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Newspaper Page Text
CONFESSIONS OF A WIFE
DICK GOES TO SEE JACK.
(Copyright, 1915, by the Newspaper Enterprise Association.)
"She won't go," affirmed Dick as
he saw my f acewben I returned from
asking Mary if she would go and stay
with Jack until he was well enough
to be brought home
"No, she says she is through with
Dick was palinly much annoyed
but I felt it was more because this de
cision of Mary's interfered with his
plans than it was that Mary had de
cided to throw Jack over.
"I don't think Mary is standing by
us in this matter," he began rather
"To tell the truth, Dick, I don't
think we are in it at all."
Dick looked surprised.
"Why didn't I provide for her in
terests when I helped father make
"You certainly tied Mary to Jack
until Mother Waverly shall die
whether he abuses her or not."
"What do you mean?"
"Why, no woman with the sense of
honor that Mary has will divorce her
husband when the terms of the will
read in case of divorce the money
will come to her. Mary is legally tied
to Jack until your mother dies."
"Does she want to be free?" he
asked rather suspiciously.
"I don't know. I know that I
would want to be free in her case."
Dick whirled about from the grip
he was packing and asked: "What
do you mean?"
"I mean. Dick, that a woman who
is neither living with her husband
nor divorced form him is in a very
unsatisfactory position. She neither
has the protection of the man whose
name she bears nor is she at liberty
to accept the attention of any other
"Will you please tell me, Margie,
why a woman is always talking
about accepting the attention of
some man. Is she so dependent upon
us as that? ' You seem to be rather
contradictory in your statements if
not in your feelings."
"Dick, a woman can earn her own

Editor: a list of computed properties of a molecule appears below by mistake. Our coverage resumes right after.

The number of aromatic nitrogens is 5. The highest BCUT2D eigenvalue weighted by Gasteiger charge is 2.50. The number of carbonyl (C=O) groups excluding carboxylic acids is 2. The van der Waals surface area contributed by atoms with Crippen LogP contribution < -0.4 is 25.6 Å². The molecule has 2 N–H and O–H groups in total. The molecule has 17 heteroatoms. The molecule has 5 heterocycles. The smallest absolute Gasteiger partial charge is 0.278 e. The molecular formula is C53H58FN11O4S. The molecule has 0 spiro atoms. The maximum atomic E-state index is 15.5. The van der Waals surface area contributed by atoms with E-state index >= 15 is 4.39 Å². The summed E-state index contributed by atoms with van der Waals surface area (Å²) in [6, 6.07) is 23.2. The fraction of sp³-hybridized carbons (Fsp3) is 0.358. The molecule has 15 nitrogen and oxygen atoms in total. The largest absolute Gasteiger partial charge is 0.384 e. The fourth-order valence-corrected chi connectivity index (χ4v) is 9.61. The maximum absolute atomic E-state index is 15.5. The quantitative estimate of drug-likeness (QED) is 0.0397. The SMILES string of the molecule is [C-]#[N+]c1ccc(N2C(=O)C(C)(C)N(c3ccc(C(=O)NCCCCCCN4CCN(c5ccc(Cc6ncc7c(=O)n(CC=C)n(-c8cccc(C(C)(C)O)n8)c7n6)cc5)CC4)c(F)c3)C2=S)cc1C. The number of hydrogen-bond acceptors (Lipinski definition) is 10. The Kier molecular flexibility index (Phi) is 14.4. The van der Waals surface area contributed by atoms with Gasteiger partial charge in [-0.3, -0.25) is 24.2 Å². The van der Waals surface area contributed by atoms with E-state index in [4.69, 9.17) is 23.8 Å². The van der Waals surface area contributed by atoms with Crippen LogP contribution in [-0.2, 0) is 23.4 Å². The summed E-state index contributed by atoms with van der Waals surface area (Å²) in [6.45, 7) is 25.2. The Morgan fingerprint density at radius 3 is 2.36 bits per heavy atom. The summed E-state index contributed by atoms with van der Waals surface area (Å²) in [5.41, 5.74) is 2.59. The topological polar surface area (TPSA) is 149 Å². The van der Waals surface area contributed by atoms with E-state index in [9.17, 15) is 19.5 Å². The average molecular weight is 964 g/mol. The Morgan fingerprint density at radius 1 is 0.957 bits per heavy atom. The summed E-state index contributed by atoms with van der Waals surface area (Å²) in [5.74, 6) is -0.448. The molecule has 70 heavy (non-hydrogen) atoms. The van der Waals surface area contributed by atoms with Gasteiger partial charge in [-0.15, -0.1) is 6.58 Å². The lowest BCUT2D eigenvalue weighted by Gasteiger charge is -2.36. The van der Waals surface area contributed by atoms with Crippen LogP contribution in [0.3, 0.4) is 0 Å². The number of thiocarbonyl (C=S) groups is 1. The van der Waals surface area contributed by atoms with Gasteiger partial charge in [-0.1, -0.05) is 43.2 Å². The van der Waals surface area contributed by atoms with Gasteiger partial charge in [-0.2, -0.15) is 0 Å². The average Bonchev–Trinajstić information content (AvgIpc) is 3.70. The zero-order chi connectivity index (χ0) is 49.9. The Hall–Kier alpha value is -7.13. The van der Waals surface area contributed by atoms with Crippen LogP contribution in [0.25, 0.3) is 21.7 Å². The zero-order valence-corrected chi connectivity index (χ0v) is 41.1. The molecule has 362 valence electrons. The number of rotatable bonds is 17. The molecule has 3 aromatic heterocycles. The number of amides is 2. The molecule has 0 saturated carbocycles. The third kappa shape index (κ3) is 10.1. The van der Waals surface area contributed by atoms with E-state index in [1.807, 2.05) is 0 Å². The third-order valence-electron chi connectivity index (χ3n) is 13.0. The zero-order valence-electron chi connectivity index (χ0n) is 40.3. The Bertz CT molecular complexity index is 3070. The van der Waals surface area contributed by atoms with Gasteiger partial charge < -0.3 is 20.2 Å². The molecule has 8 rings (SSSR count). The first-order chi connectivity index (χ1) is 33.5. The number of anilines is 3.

living alone but there are mighty few
pleasures she can have unless some
man helps her to them.
"I wonder if you realize how men
can flock together about a bar or in
a club room, how they can go any
where they please at any time alone
and nothing is thought of it.
"Suppose Mary, getting tired of her
own company, would go for the next
two months to the best hotel in town
at seven o'clock every evening for
dinner. Wouldn't the tongues of the
male gossips wag?"
"Male gossips wag? Men don't
"Oh, they don't, don't they? Men are
worse gossips than women. Since we
have been married you have brought
home to me more stories about people
from the club than all my women
friends put together have told me."
"But that don't, make it any easier
for me to leave town tonight to go to
Jack," interrupted Dick. "I have a
very important engagement tomor
row night which I cannot break with
out a great deal of truoble."
"Is it something some of the other
men in the office can attend to for
"No, Margie," spoke Dick some
what impatiently and then the corner
of his mouth stole up in that wry
smile of his. I wanted to ask him
what he was thinking about but, lit
tle book, I have learned the lesson
that most wives learn in over three
years of married life: "Don't ask
questions," and so accepted Dick's
hurried and somewhat perfunctory
kiss as he departed without further
(To Be Continued Tomorrow,)
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